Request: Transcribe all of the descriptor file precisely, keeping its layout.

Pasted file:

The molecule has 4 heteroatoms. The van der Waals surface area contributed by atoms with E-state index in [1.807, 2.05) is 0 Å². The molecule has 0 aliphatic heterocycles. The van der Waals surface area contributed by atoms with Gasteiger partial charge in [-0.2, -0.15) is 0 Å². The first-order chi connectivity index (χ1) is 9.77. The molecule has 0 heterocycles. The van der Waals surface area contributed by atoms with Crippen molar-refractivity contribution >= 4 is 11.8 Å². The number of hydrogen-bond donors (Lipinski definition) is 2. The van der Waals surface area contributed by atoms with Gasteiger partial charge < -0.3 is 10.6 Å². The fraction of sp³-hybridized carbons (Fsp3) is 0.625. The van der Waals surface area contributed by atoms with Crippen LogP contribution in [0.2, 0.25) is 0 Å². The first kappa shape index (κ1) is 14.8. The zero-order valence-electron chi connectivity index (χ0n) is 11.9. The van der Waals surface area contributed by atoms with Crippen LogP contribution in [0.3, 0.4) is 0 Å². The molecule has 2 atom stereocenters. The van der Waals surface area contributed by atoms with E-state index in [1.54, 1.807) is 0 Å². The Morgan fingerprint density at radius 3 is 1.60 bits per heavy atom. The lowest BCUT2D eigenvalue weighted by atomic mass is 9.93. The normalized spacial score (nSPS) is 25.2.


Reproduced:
The molecule has 4 heteroatoms. The van der Waals surface area contributed by atoms with E-state index in [1.807, 2.05) is 0 Å². The molecule has 0 aliphatic heterocycles. The van der Waals surface area contributed by atoms with Gasteiger partial charge in [-0.2, -0.15) is 0 Å². The first-order chi connectivity index (χ1) is 9.77. The molecule has 0 heterocycles. The van der Waals surface area contributed by atoms with Crippen molar-refractivity contribution >= 4 is 11.8 Å². The number of hydrogen-bond donors (Lipinski definition) is 2. The van der Waals surface area contributed by atoms with Gasteiger partial charge < -0.3 is 10.6 Å². The fraction of sp³-hybridized carbons (Fsp3) is 0.625. The van der Waals surface area contributed by atoms with Crippen LogP contribution in [0.2, 0.25) is 0 Å². The first kappa shape index (κ1) is 14.8. The zero-order valence-electron chi connectivity index (χ0n) is 11.9. The van der Waals surface area contributed by atoms with Crippen LogP contribution in [0.3, 0.4) is 0 Å². The molecule has 2 atom stereocenters. The van der Waals surface area contributed by atoms with E-state index in [1.54, 1.807) is 0 Å². The Morgan fingerprint density at radius 3 is 1.60 bits per heavy atom. The lowest BCUT2D eigenvalue weighted by atomic mass is 9.93. The normalized spacial score (nSPS) is 25.2.